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Dear AsKA Mom, What advice can you give me for traveling with kids? Sometimes hubby is along, sometimes not. If I’m going international, is there anything special I need to know?
Thanks so much for your question! It elicited a lot of responses from our mothers, and hopefully much of this advice will be useful to you. So, read on from our wise mothers…
First of all, Mom MK points out don’t feel bad for the other passengers and don’t let yourself get worked up because of them. I have been “them” and while a screaming child is annoying, we’re not taking care of them, you are and you’re stressed enough. NW adds It`s quite simple: those who have kids will understand and those who don`t have no right to judge. Keep repeating this mantra in between slugs of vino and the trip should go smoothly.
Many of our mothers also reported in that you may have some issues in traveling with your husband on the same flight. If your husband is the perfect traveling companion with kids, count your blessings and give him an extra pat on the back. For all the rest of you, a few words of wisdom, if we may. First of all, realize that he probably won’t know the schedule/routine as well as you, and so may be waiting for orders (in which case, command away!).
Next, a lot of kids prefer to run to “Mom” when bored/tired/out of sorts, and fathers see and realize this, again making them feel unneeded. Many fathers want to help on flights, but just don’t have the same type of intuition that mothers have, and so don’t realize when they can help out until we’ve boiled over.
Our best advice is to set some ground rules with hubby, so he knows how he can help out on the plane (change diapers, walk with toddler, play/draw with kids, take turns eating and holding each other’s trays…) ahead of time, and that will keep cooler heads. OK, now that we’ve got that settled, onto making a pleasant flight with your children:
Stick to the Schedule: MK points out that this is key. LZA agrees, and believes this should especially apply to the eating schedule.
Practice Airplane Sleeping: MK notes that a good thing is to try and develop a technique to put them down to sleep in your arms, maybe a baby carrier for example or a certain position with a certain stroke etc if you don’t already have one. In my case I practiced being able to put him down after he’s fallen asleep and putting him to sleep right next to me, in other words in a bassinet on the plane. It wasn’t easy but soooo worthwhile!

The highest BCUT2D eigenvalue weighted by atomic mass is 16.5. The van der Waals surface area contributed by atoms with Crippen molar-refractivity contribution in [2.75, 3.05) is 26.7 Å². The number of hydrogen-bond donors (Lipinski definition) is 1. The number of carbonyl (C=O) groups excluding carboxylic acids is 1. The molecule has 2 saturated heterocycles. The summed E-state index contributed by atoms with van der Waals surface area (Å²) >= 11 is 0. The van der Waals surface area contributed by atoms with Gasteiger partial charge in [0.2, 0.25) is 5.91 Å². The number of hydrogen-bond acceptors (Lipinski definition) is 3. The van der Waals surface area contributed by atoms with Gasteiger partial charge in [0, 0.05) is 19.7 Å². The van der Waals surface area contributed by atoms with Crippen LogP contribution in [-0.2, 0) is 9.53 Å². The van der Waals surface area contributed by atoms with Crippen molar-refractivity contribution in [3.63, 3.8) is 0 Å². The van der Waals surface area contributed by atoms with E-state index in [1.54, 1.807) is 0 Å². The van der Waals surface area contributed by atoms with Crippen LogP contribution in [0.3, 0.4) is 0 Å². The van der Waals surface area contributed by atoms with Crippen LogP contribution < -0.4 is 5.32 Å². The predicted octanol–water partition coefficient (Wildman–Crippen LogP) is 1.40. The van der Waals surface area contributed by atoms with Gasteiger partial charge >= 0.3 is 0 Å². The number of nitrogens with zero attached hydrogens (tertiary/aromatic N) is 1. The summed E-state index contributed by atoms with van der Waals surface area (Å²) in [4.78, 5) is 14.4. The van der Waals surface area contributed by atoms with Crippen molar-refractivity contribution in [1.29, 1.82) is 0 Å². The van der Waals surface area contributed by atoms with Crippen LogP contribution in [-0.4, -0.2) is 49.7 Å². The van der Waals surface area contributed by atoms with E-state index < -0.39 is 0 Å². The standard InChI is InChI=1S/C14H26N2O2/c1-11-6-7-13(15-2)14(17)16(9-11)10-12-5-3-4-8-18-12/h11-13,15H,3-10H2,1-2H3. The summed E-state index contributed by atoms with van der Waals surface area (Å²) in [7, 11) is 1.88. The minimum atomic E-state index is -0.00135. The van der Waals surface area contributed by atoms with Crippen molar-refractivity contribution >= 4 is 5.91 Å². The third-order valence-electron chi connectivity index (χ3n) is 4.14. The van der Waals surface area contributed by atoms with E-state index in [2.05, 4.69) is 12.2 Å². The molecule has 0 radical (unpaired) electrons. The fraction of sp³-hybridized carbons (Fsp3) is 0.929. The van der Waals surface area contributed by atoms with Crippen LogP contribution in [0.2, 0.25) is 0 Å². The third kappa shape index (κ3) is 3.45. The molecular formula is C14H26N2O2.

Bring Favorite Foods: In fact, MK brings only the favorite foods onto the airplane. MMO brings enough to feed a small army. HE noted though that one time her child ate more than usual and got sick the rest of the trip, so keep an eye on how much they eat!
New Toys: HE says that she packs 1 activity per hour of the longest flight, each in its own bag. Since my kids are 3 years apart, they each need their own set but it is worth it. Here are some preschool/toddler examples: http://proverbsch22vs6.blogspot.jp/2012/05/travel-activities.htm. MMO notes that sticker books are also great. JEM keeps a box of toys that her child sees only when they fly, so that way the same toys “feel” new each time.
Walk: JEM feels that people don’t mind if you get up and walk awhile with your kids. My son is high energy, so he enjoys just going up and down the aisles. I believe passengers would rather be exposed to that than to a screaming/restless kid. She also points out that many airports today have play centers for children, which are worth it in terms of trying to get a lot of the high energy out of children before they board the plane. Even walking up and down the terminal will help.
Other Tidbits: This would mean things like packing extra clothes for everyone, including the adults. JF points out that if you are traveling alone (ie, without the other parent), especially to Canada, you should have a consent letter. Check out: Consent Letter for Children Travelling Abroad – Travel.gc.ca. JEM recommends getting and using a child harness as soon as your child is old enough, and checking your car seat through checked luggage. It’s less to carry, and gives your child a bit more freedom on the plane.
In a nutshell, a wise mother once gave me great advice for flying: be prepared for the worst, but expect the best. These words of wisdom are very true on an airplane. If you can imagine what your nightmare flight would be like, and what you would do in that situation, you’ll bring the right equipment on the plane. But once you get on the airplane, expect the best from your children, and display that attitude. Kids are smart; if we’re anxious, they will be too.